In the early days, I had some gluten free bread substitutes, like Whole Foods awesome cherry streusel muffins and some Udi's bread and I think that helped so I didn't feel too deprived and didn't have withdrawal. But I found after a while I didn't even need them anymore. So I cut out most grains (I sometimes cannot resist the rice and corn chips at Chipotle), strictly limit starches (maybe once every week or two I will indulge in a baked potato or french fries), and eliminated or greatly reduced most dairy. I lost 17 pounds in 30 days without trying or watching calories. I started sleeping better, my lifelong anxiety and depression has lifted, I'm generally more motivated to get things done, and a whole host of other benefits that I didn't anticipate. But I know how I am and without that pain, there is no way I would have stuck with it for more then a few days.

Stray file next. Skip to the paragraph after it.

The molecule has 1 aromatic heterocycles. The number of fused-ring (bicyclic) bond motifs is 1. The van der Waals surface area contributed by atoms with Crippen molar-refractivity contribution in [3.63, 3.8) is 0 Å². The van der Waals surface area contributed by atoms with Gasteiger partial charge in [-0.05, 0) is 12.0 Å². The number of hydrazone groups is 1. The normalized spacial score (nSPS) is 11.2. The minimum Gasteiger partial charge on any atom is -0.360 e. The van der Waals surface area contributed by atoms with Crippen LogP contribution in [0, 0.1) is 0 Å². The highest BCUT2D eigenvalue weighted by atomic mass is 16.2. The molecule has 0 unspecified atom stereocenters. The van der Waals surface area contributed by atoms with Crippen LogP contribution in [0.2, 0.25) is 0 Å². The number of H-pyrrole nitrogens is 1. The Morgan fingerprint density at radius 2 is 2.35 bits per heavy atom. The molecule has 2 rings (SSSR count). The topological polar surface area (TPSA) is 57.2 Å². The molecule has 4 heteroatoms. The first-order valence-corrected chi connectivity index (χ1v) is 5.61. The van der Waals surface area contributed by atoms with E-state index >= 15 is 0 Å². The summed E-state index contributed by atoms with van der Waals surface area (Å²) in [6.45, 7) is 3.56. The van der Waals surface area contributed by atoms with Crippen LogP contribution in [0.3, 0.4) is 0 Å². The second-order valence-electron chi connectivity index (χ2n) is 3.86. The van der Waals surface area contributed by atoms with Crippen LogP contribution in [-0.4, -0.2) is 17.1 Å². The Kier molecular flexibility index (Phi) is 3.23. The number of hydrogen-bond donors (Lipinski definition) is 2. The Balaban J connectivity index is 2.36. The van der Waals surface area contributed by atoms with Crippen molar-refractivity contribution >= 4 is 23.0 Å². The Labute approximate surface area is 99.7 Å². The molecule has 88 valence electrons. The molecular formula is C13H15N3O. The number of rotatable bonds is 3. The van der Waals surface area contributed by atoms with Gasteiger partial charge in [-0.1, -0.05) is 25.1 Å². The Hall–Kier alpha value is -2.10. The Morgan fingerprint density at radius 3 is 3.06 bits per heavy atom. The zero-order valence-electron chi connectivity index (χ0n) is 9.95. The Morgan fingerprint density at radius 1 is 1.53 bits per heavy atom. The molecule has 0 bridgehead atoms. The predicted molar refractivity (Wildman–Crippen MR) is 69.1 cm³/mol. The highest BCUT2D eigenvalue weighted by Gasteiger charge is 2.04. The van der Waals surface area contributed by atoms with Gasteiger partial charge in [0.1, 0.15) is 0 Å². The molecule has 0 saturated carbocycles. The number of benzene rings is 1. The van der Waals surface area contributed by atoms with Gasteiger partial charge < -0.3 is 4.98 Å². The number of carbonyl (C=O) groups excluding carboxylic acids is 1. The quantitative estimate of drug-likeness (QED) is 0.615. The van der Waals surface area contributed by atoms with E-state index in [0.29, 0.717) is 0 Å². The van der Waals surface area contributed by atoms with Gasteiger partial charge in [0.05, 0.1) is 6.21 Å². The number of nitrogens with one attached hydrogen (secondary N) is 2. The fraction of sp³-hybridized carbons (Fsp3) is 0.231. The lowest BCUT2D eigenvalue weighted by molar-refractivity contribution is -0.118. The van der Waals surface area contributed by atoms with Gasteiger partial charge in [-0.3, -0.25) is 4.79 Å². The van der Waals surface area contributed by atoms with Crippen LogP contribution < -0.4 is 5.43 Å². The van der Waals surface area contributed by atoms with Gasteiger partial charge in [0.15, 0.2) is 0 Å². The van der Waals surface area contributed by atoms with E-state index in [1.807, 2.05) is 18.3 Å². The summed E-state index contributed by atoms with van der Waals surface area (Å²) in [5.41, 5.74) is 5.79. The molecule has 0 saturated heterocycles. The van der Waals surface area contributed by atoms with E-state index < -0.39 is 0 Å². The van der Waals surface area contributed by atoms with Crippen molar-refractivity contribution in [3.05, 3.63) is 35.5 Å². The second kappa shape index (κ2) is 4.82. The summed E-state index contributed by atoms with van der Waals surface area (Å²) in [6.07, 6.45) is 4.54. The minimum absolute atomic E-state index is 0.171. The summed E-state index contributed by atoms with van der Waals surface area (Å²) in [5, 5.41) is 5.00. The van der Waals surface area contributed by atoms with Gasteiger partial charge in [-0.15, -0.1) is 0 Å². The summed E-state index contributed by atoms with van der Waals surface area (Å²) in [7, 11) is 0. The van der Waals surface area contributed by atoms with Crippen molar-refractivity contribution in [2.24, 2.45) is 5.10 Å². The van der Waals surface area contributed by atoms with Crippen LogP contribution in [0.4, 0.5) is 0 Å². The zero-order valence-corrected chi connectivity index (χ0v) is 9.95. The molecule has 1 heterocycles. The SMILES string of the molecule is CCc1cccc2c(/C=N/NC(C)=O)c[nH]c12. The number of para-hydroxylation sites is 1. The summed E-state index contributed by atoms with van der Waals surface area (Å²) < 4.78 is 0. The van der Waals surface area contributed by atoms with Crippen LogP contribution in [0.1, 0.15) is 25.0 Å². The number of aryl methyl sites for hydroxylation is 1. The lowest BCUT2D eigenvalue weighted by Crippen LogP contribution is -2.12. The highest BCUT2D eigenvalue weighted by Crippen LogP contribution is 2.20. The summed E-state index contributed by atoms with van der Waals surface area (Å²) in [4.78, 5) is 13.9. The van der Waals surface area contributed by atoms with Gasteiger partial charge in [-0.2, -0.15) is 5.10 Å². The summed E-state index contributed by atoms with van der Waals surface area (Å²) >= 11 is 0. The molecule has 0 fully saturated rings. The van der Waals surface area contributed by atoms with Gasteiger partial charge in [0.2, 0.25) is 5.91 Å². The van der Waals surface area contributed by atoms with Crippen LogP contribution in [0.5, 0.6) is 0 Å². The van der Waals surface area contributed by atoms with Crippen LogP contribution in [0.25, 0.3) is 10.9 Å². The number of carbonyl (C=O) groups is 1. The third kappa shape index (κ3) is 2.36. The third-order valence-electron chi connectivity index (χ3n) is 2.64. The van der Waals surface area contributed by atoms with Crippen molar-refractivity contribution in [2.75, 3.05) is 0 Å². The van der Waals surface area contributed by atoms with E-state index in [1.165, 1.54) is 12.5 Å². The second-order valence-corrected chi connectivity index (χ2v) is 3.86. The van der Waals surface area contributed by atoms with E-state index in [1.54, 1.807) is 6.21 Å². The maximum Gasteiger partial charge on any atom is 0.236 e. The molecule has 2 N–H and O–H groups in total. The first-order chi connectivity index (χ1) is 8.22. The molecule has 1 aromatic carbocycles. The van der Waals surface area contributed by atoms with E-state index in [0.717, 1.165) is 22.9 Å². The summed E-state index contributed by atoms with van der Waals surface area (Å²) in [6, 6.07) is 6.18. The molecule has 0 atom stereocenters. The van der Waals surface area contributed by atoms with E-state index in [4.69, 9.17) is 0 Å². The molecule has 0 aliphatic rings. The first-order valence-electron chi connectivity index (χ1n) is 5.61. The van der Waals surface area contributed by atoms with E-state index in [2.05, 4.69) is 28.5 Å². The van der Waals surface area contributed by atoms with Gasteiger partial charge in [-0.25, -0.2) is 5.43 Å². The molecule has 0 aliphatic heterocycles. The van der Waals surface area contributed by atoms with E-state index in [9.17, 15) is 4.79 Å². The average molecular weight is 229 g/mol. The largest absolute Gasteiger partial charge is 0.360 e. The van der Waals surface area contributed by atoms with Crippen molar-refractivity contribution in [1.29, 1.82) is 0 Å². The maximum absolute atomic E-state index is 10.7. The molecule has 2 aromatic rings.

It's truely amazing how a gluten-free diet can improve your health.

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Sure!

http://www.wheatbellyblog.com/

He's got a great post up today about the changes that wheat has gone through over the centuries.

Thanks, I will check that out!

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    • Good advice Ennis!  I would add baking and freezing some gluten-free cupcakes to have on hand, so that she is never left out.  Be sure to read our Newbie 101 tips under the coping section of the forum.  Cross contamination is a big issue,  If the house is not gluten free, make sure everyone is in board with kitchen procedures.   Hopefully, your GI talked about the fact that this AI issue is genetic.   Get tested (and your TD1 child).  TD1 is strongly linked to celiac disease.  About 10% of TD1's develop celiac disease and vice versa.  Get tested even if you do not display any symptoms.    http://www.cureceliacdisease.org/screening/ https://celiac.org/celiac-disease/understanding-celiac-disease-2/diagnosing-celiac-disease/